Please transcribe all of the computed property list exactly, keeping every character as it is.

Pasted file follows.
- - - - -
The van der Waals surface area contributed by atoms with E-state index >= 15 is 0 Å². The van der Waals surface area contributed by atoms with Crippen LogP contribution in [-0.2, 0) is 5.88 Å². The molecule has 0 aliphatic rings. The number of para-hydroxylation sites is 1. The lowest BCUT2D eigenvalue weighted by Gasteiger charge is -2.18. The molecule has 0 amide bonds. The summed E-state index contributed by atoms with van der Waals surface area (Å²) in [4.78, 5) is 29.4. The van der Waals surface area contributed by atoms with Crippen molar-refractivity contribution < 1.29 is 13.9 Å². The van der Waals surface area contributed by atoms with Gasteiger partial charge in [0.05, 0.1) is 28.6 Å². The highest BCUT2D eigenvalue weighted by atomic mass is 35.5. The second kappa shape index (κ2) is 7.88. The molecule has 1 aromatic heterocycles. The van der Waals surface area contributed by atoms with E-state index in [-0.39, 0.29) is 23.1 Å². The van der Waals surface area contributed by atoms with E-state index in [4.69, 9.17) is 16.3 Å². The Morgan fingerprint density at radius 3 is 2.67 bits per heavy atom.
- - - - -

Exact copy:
The van der Waals surface area contributed by atoms with E-state index >= 15 is 0 Å². The van der Waals surface area contributed by atoms with Crippen LogP contribution in [-0.2, 0) is 5.88 Å². The molecule has 0 aliphatic rings. The number of para-hydroxylation sites is 1. The lowest BCUT2D eigenvalue weighted by Gasteiger charge is -2.18. The molecule has 0 amide bonds. The summed E-state index contributed by atoms with van der Waals surface area (Å²) in [4.78, 5) is 29.4. The van der Waals surface area contributed by atoms with Crippen molar-refractivity contribution < 1.29 is 13.9 Å². The van der Waals surface area contributed by atoms with Gasteiger partial charge in [0.05, 0.1) is 28.6 Å². The highest BCUT2D eigenvalue weighted by atomic mass is 35.5. The second kappa shape index (κ2) is 7.88. The molecule has 1 aromatic heterocycles. The van der Waals surface area contributed by atoms with E-state index in [-0.39, 0.29) is 23.1 Å². The van der Waals surface area contributed by atoms with E-state index in [4.69, 9.17) is 16.3 Å². The Morgan fingerprint density at radius 3 is 2.67 bits per heavy atom.